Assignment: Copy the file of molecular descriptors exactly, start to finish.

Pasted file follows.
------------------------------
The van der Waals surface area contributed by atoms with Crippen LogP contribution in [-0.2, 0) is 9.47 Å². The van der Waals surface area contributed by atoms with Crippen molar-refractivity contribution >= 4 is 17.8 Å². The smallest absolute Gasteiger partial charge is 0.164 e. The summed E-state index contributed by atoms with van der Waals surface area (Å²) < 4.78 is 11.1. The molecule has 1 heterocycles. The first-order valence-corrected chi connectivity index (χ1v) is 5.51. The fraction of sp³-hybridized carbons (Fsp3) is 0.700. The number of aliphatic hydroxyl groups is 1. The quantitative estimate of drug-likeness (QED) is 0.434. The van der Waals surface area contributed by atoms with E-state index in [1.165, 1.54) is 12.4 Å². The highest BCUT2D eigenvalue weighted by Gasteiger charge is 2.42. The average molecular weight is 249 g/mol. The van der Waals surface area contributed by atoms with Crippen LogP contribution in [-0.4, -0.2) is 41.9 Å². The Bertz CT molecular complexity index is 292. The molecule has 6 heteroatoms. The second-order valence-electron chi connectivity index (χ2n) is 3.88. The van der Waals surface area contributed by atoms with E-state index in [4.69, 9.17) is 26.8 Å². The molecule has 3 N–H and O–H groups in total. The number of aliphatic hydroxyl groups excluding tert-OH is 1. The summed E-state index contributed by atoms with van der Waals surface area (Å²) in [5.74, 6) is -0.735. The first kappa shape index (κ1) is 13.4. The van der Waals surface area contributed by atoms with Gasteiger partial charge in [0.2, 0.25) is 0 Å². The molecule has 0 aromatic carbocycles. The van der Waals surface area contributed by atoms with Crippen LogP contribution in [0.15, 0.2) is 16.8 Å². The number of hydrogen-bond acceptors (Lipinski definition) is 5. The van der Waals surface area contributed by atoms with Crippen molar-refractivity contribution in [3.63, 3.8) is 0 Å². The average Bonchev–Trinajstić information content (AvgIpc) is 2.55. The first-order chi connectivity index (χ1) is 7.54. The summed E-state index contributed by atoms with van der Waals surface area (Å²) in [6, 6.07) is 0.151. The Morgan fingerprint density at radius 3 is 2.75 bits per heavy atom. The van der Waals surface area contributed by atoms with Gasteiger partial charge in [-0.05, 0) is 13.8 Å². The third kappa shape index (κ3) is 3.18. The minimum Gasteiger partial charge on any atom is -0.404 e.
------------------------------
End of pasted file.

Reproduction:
The van der Waals surface area contributed by atoms with Crippen LogP contribution in [-0.2, 0) is 9.47 Å². The van der Waals surface area contributed by atoms with Crippen molar-refractivity contribution >= 4 is 17.8 Å². The smallest absolute Gasteiger partial charge is 0.164 e. The summed E-state index contributed by atoms with van der Waals surface area (Å²) < 4.78 is 11.1. The molecule has 1 heterocycles. The first-order valence-corrected chi connectivity index (χ1v) is 5.51. The fraction of sp³-hybridized carbons (Fsp3) is 0.700. The number of aliphatic hydroxyl groups is 1. The quantitative estimate of drug-likeness (QED) is 0.434. The van der Waals surface area contributed by atoms with E-state index in [1.165, 1.54) is 12.4 Å². The highest BCUT2D eigenvalue weighted by Gasteiger charge is 2.42. The average molecular weight is 249 g/mol. The van der Waals surface area contributed by atoms with Crippen LogP contribution in [-0.4, -0.2) is 41.9 Å². The Bertz CT molecular complexity index is 292. The molecule has 6 heteroatoms. The second-order valence-electron chi connectivity index (χ2n) is 3.88. The van der Waals surface area contributed by atoms with E-state index in [4.69, 9.17) is 26.8 Å². The molecule has 3 N–H and O–H groups in total. The number of aliphatic hydroxyl groups excluding tert-OH is 1. The summed E-state index contributed by atoms with van der Waals surface area (Å²) in [5.74, 6) is -0.735. The first kappa shape index (κ1) is 13.4. The van der Waals surface area contributed by atoms with Gasteiger partial charge in [0.2, 0.25) is 0 Å². The molecule has 0 aromatic carbocycles. The van der Waals surface area contributed by atoms with Crippen LogP contribution in [0.15, 0.2) is 16.8 Å². The number of hydrogen-bond acceptors (Lipinski definition) is 5. The van der Waals surface area contributed by atoms with Crippen molar-refractivity contribution in [3.63, 3.8) is 0 Å². The average Bonchev–Trinajstić information content (AvgIpc) is 2.55. The first-order chi connectivity index (χ1) is 7.54. The summed E-state index contributed by atoms with van der Waals surface area (Å²) in [6, 6.07) is 0.151. The Morgan fingerprint density at radius 3 is 2.75 bits per heavy atom. The van der Waals surface area contributed by atoms with Gasteiger partial charge in [-0.05, 0) is 13.8 Å². The third kappa shape index (κ3) is 3.18. The minimum Gasteiger partial charge on any atom is -0.404 e.